Magma storage and evolution of the most recent effusive and explosive eruptions from Yellowstone Caldera

Abstract

Between 70 and 175 ka, over 350 km3 of high-silica rhyolite magma erupted both effusively and explosively from within the Yellowstone Caldera. Phenocrysts in all studied lavas and tuffs are remarkably homogenous at the crystal, eruption, and caldera-scale, and yield QUILF temperatures of 750 ± 25 °C. Phase equilibrium experiments replicate the observed phenocryst assemblage at those temperatures and suggest that the magmas were all stored in the upper crust. Quartz-hosted glass inclusions contain 1.0–2.5 % H2O and 50–600 ppm CO2, but some units are relatively rich in CO2 (300–600 ppm) and some are CO2-poor (50–200 ppm). The CO2-rich magmas were stored at 90–150 MPa and contained a fluid that was 60–75 mol% CO2. CO2-poor magmas were stored at 50–70 MPa, with a more H2O-rich fluid (\(X_{{{\text{CO}}_{2} }}\) = 40–60 %). Storage pressures and volatiles do not correlate with eruption age, volume, or style. Trace-element contents in glass inclusions and host matrix glass preserve a systematic evolution produced by crystal fractionation, estimated to range from 36 ± 12 to 52 ± 12 wt%. Because the erupted products contain <10 wt% crystals, crystal-poor melts likely separated from evolving crystal-rich mushes prior to eruption. In the Tuffs of Bluff Point and Cold Mountain Creek, matrix glass is less evolved than most inclusions, which may indicate that more primitive rhyolite was injected into the reservoir just before those eruptions. The presence and dissolution of granophyre in one flow may record evidence for heating prior to eruption and also demonstrate that the Yellowstone magmatic system may undergo rapid changes. The variations in depth suggest the magmas were sourced from multiple chambers that follow similar evolutionary paths in the upper crust.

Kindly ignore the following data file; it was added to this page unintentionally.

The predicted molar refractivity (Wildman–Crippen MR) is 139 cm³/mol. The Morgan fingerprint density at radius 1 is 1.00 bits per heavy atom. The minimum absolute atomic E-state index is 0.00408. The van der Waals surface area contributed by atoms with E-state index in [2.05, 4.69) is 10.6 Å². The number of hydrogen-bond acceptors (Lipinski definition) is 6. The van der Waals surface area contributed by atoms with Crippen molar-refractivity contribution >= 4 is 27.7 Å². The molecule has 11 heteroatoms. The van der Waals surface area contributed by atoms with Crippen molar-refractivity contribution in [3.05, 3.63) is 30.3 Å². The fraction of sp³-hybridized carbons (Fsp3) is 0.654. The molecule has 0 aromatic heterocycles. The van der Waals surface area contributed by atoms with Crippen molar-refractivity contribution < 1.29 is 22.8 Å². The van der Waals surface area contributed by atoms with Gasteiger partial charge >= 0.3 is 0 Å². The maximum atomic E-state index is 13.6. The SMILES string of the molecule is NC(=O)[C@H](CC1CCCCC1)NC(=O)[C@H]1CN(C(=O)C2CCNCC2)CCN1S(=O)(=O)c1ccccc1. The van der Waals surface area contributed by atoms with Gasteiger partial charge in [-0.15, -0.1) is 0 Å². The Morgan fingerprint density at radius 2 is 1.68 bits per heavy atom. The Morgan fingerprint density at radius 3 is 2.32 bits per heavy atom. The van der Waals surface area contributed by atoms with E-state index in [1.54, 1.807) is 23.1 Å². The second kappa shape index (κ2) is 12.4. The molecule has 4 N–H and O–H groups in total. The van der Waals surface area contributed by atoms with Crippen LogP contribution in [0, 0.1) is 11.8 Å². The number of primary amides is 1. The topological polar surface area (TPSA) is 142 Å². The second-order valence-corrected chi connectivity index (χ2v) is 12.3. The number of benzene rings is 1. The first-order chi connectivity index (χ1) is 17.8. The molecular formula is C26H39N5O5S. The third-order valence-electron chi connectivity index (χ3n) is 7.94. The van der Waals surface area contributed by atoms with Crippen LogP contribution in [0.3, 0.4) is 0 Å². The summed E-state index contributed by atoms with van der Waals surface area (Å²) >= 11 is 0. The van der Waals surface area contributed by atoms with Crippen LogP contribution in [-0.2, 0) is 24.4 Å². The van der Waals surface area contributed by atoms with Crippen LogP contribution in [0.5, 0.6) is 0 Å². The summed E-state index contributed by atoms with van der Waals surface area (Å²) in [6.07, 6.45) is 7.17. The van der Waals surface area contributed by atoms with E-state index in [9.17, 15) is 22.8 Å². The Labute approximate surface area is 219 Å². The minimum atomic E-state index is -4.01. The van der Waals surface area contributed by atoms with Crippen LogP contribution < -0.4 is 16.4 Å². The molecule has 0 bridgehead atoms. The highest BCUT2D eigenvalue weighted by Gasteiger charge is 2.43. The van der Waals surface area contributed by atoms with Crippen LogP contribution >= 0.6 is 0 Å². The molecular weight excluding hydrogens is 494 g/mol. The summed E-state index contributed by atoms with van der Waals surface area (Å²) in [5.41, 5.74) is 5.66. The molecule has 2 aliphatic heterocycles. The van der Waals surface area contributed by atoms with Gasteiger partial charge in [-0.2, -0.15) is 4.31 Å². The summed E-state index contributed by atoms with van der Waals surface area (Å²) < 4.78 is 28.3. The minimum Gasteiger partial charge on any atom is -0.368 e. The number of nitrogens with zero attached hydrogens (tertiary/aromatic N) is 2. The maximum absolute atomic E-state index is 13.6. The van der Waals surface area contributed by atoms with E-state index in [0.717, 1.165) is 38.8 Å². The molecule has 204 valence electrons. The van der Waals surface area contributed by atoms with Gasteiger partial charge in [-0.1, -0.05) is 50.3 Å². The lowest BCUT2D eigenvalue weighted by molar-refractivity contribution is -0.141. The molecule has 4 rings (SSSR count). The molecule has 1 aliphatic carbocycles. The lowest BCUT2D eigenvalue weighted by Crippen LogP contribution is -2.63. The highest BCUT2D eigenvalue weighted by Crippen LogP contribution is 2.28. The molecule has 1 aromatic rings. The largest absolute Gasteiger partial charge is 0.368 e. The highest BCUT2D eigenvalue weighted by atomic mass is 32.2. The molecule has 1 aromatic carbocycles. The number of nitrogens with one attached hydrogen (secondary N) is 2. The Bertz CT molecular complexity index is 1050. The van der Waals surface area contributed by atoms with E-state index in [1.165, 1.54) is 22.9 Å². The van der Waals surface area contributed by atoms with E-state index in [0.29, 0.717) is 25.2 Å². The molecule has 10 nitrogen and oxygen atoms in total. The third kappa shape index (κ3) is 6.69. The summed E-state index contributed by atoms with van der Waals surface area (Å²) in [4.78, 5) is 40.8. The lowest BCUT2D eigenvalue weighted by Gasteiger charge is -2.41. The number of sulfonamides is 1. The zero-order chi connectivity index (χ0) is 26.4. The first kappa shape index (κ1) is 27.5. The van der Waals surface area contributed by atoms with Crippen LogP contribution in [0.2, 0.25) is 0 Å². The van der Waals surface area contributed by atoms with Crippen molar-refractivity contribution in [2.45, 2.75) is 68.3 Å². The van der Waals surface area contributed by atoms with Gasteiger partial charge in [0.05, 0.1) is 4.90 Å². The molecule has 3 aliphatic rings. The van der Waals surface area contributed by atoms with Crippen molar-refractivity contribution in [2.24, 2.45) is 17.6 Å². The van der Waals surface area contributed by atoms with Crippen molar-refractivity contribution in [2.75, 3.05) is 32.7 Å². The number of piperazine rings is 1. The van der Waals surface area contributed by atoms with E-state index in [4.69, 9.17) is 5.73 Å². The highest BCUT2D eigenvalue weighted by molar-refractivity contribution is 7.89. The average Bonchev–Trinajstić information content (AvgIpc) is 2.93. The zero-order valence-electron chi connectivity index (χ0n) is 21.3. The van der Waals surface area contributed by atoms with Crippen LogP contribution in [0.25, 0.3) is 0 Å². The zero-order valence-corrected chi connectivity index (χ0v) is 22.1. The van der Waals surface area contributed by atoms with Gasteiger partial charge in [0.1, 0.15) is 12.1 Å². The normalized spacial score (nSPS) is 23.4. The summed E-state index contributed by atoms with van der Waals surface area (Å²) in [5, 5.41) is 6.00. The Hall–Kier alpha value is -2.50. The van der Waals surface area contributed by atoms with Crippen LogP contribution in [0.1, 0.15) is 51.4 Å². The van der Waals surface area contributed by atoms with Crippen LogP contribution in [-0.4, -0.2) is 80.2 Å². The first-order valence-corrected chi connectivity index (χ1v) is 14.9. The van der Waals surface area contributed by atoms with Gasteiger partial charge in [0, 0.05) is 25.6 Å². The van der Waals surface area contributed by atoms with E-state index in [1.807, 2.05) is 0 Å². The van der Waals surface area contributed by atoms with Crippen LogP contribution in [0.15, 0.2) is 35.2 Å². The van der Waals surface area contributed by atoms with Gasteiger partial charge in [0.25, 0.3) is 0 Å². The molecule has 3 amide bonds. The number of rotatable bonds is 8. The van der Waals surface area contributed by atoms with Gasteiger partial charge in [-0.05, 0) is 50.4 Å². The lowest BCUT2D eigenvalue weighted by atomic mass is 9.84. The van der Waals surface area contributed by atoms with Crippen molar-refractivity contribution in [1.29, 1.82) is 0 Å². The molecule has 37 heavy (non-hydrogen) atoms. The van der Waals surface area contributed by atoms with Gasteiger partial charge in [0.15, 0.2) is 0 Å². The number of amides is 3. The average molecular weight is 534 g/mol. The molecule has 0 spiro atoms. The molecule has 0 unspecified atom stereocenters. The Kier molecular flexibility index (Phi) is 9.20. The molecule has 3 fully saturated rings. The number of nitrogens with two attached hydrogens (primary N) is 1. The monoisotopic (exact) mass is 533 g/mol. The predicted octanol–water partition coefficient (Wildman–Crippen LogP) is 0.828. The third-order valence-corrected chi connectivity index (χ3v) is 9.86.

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Acknowledgments

We thank Robert Zinke, Matt Williams, Ryan Cahalan, Kevin Befus, Tim Prather, Jake Jordan, Brent Jackson, Gail Mahood and Jim Watkins for scientific conversations and their assistance in the field. We also thank Renat Almeev, Mark Stelten, Jorge Vazquez, Kathryn Watts, and 3 anonymous reviewers for helpful reviews. Nathan Miller operated the LA-ICP-MS and helped process the trace-element data. This research was made possible by a grant from the National Science Foundation (EAR-1049829) to J.E.G and a National Park Service research permit (YELL-05678).

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Correspondence to Kenneth S. Befus.

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Communicated by Gordon Moore.

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Befus, K.S., Gardner, J.E. Magma storage and evolution of the most recent effusive and explosive eruptions from Yellowstone Caldera. Contrib Mineral Petrol 171, 30 (2016). https://doi.org/10.1007/s00410-016-1244-x

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Keywords

  • Rhyolite
  • Obsidian
  • Yellowstone
  • Experimental petrology
  • Granophyre